To say Angelina Jolie's directing debut, In the Land of Blood and Honey, is getting mixed reviews would be an understatement. Even the Rotten Tomatoes "tomatometer" clocks in at an even 52%. While the film earned Jolie a nod at the Golden Globes for Best Foreign Language Film, and reviewers at the New York Times and USA Today largely agree that it's a solid first effort, other critics have been less than kind. The Village Voice, for instance, described it as a "United Nations extra-credit project about the Bosnian War." Ouch.

I'm in the camp that believes this is a very solid first effort. Jolie definitely deserves credit for tackling an incredibly tough topic for her first stint in the director's chair. And her choice to shoot it in Bosnian (as opposed to English with ridiculous fake accents) was a wise one that adds a certain air of authenticity to the film. Of course, there are moments that aren't perfect -- like the occasional history lessons that sneak into the dialogue, or the ending that leaves much to be desired.

But overall, In the Land of Blood and Honey is nothing Jolie should be ashamed of. She found a unique and compelling way to tell a complicated story by following Ajla (Zana Marjanovic) and Danijel's (Goran Kostic) perspectives. The two meet before the war erupts, as two young singles who find chemistry with one another. After the war breaks out, the two have completely different experiences. As a captured Bosnian woman, Ajla endures the brutal humiliations and sexual violence of the war. Danijel, on the other hand, wields a lot of power as a soldier fighting for the Bosnian Serbs, but he feels conflicted about whether he's doing the right thing or not, particularly when Ajla shows up as a prisoner at his camp.

Now that she has a bit more experience under her belt, I think Angelina could eventually develop into a good director. She certainly coaxed great performances out of Marjanovic and Kostic, and she's proven that she's not afraid to go big by tackling complex issues.

In the Land of Blood and Honey was actually a lot better than I was expecting it to be, which got me thinking about other actors-turned-directors who delivered surprisingly solid first films. Here's a list of the top five who surprised me the most.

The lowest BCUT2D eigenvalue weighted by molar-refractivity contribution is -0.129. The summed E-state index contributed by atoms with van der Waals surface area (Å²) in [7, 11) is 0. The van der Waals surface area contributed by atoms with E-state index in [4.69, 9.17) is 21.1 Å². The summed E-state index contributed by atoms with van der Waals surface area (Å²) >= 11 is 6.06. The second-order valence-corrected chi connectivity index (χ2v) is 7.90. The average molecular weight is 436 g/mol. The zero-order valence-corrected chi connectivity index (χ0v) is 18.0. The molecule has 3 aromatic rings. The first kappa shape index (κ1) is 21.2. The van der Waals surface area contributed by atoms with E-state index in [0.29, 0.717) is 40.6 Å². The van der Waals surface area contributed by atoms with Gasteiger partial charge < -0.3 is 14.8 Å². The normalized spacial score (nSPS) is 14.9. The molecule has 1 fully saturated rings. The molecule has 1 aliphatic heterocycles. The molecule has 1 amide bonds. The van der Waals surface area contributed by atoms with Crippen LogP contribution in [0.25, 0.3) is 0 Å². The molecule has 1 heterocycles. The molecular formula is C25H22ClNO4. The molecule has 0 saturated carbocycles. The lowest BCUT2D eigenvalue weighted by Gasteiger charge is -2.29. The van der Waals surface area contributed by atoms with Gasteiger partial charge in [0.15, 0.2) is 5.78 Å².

1. Ben Affleck. Maybe it's because he tends to play dummies like Chuckie in Good Will Hunting or Dean in Extract. Or maybe it's because the general consensus used to be that Matt Damon was the real brains behind the duo. Whatever it was, I was floored by how good Gone, Baby, Gone was. Affleck proved it wasn't a fluke by following it up with The Town.

2. George Clooney. I think I was skeptical about Clooney's first directorial effort mostly because I thought, hey, nobody can be good at everything, can they? After seeing Good Night and Good Luck, though, I had to admit that Clooney just might be super-human. 3. Jon Favreau. Even though I loved Favreau in Swingers (which he also wrote), I always thought of him more as Vince Vaughn's buddy -- not a star in his own right. After he directed the excellent flick Made, he still didn't register as a power player until 2003, when Elf came out. Then, of course, with Iron Man, Favreau proved that he's way more than just Vaughn's sidekick. Who knows -- Vaughn might even be calling Favreau asking for work now!

4. Zach Braff. I had low expectations for Garden State. After all, how good could the goofy guy from Scrubs be at filmmaking? Well, as it turns out, pretty darn good. Even though he has yet to deliver a solid follow-up, Braff busted out of his goofy nerd stereotype with Garden State, and demonstrated that he's more than just a silly sitcom actor.

5. Billy Bob Thornton. Maybe Angelina thought hey, if my crazy ex Billy Bob can direct, how hard can it be? While it's easy to forget now after all of his goofy antics (see: infamous appearance on Q for evidence), Thornton actually directed a pretty great movie: Sling Blade.
categories Movies